book-focus-jerome-david-salinger-novel

One of the books my mother suggested I read was J. D. Salinger’s classic tale of teenage angst, The Catcher in the Rye. I really related to Holden Caulfield, who is the main character and narrator. He was a kid who saw through the “phoniness” of adults. The book tells of his lost weekend in Manhattan during post-war Manhattan. Holden leaves the prep school that he’s being kicked out of and lives in a room in a shabby hotel. He goes dancing, hires a prostitute but then only wants to talk, goes on a date with Sally, who he insults when she refuses to run away with him and he sneaks into his sister Pheobe’s room, where she tells her that he wants to be a catcher in the rye, saving children from falling off the field of rye and become an adult. Eventually, Holden winds up in a mental ward, where he narrates his story.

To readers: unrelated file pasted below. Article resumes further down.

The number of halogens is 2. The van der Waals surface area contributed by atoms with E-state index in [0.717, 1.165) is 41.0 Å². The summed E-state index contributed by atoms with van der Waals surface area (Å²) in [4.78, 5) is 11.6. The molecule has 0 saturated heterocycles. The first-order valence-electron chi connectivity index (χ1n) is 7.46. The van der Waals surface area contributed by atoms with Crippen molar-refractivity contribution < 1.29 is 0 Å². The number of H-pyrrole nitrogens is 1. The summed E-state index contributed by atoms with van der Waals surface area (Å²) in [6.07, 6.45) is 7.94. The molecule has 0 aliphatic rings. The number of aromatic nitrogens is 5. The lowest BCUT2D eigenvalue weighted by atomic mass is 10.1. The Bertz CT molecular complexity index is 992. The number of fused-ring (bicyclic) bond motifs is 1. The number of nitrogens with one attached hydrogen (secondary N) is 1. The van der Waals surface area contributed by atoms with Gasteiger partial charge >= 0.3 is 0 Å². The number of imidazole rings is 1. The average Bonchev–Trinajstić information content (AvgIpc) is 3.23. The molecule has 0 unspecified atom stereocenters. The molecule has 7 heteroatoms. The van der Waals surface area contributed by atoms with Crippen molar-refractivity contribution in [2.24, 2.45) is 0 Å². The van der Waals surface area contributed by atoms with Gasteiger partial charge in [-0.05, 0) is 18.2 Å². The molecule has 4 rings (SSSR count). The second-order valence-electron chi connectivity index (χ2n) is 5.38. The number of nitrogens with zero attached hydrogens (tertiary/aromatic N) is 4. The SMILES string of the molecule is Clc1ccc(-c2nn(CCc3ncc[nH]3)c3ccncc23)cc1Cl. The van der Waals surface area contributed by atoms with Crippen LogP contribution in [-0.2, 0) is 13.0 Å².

I was lucky to have the chance to reread the book a couple of years ago when I was in my 50’s. I was able to see the book from a different perspective. Many times through the book he says he’s depressed. In fact, he says at one point he would jump from the roof from his hotel, but he didn’t want people to stare at his dead body. I saw that Holden never got over the death of his younger brother Allie from Leukemia. Suddenly, I didn’t see Holden as an anti-hero or someone to emulate, as I did in teens, but as a kid having a nervous breakdown. It made sense that he wound up in a mental ward. I read the same book but 40 years later I saw it with fresh eyes.

So is Holden the kid who sees through adults or is he a kid having a nervous breakdown. Will the real Holden Caulfield stand up!

As always, I appreciate your feedback. Let me know what you thought of  The Catcher in the Rye. I know some people who don’t “get” or appreciate this book as much as I do. Let me know what you think.

Later and happy reading, everyone!